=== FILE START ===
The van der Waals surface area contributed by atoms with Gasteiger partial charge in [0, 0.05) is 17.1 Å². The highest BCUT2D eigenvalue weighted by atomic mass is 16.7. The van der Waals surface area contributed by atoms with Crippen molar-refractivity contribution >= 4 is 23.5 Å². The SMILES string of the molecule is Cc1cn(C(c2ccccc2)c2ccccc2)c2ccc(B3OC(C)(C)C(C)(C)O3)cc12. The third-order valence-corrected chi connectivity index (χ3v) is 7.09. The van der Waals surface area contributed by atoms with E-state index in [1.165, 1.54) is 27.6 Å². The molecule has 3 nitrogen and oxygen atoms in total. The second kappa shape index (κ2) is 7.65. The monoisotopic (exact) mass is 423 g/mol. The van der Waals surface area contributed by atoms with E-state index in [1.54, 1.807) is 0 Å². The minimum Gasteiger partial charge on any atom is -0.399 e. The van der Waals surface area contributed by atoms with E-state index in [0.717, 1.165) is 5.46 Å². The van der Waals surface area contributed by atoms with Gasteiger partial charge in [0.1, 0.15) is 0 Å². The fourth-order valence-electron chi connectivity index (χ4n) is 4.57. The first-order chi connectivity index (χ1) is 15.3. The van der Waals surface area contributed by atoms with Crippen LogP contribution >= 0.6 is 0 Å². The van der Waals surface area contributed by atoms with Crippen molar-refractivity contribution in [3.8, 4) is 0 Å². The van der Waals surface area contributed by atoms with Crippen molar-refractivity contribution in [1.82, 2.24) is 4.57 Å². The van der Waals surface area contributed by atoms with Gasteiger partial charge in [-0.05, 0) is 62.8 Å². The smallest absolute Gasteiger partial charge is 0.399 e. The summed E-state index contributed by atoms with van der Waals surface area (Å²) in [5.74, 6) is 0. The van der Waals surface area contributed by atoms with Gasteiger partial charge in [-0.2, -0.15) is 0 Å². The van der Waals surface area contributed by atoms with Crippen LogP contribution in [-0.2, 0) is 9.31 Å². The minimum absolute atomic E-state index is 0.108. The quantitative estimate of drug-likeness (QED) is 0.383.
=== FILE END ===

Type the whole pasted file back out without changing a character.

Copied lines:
The van der Waals surface area contributed by atoms with Gasteiger partial charge in [0, 0.05) is 17.1 Å². The highest BCUT2D eigenvalue weighted by atomic mass is 16.7. The van der Waals surface area contributed by atoms with Crippen molar-refractivity contribution >= 4 is 23.5 Å². The SMILES string of the molecule is Cc1cn(C(c2ccccc2)c2ccccc2)c2ccc(B3OC(C)(C)C(C)(C)O3)cc12. The third-order valence-corrected chi connectivity index (χ3v) is 7.09. The van der Waals surface area contributed by atoms with E-state index in [1.165, 1.54) is 27.6 Å². The molecule has 3 nitrogen and oxygen atoms in total. The second kappa shape index (κ2) is 7.65. The monoisotopic (exact) mass is 423 g/mol. The van der Waals surface area contributed by atoms with E-state index in [1.54, 1.807) is 0 Å². The minimum Gasteiger partial charge on any atom is -0.399 e. The van der Waals surface area contributed by atoms with E-state index in [0.717, 1.165) is 5.46 Å². The van der Waals surface area contributed by atoms with Gasteiger partial charge in [0.1, 0.15) is 0 Å². The fourth-order valence-electron chi connectivity index (χ4n) is 4.57. The first-order chi connectivity index (χ1) is 15.3. The van der Waals surface area contributed by atoms with Crippen LogP contribution >= 0.6 is 0 Å². The van der Waals surface area contributed by atoms with Crippen molar-refractivity contribution in [3.8, 4) is 0 Å². The van der Waals surface area contributed by atoms with Crippen molar-refractivity contribution in [1.82, 2.24) is 4.57 Å². The van der Waals surface area contributed by atoms with Gasteiger partial charge in [-0.05, 0) is 62.8 Å². The smallest absolute Gasteiger partial charge is 0.399 e. The summed E-state index contributed by atoms with van der Waals surface area (Å²) in [5.74, 6) is 0. The van der Waals surface area contributed by atoms with Gasteiger partial charge in [-0.2, -0.15) is 0 Å². The van der Waals surface area contributed by atoms with Crippen LogP contribution in [-0.2, 0) is 9.31 Å². The minimum absolute atomic E-state index is 0.108. The quantitative estimate of drug-likeness (QED) is 0.383.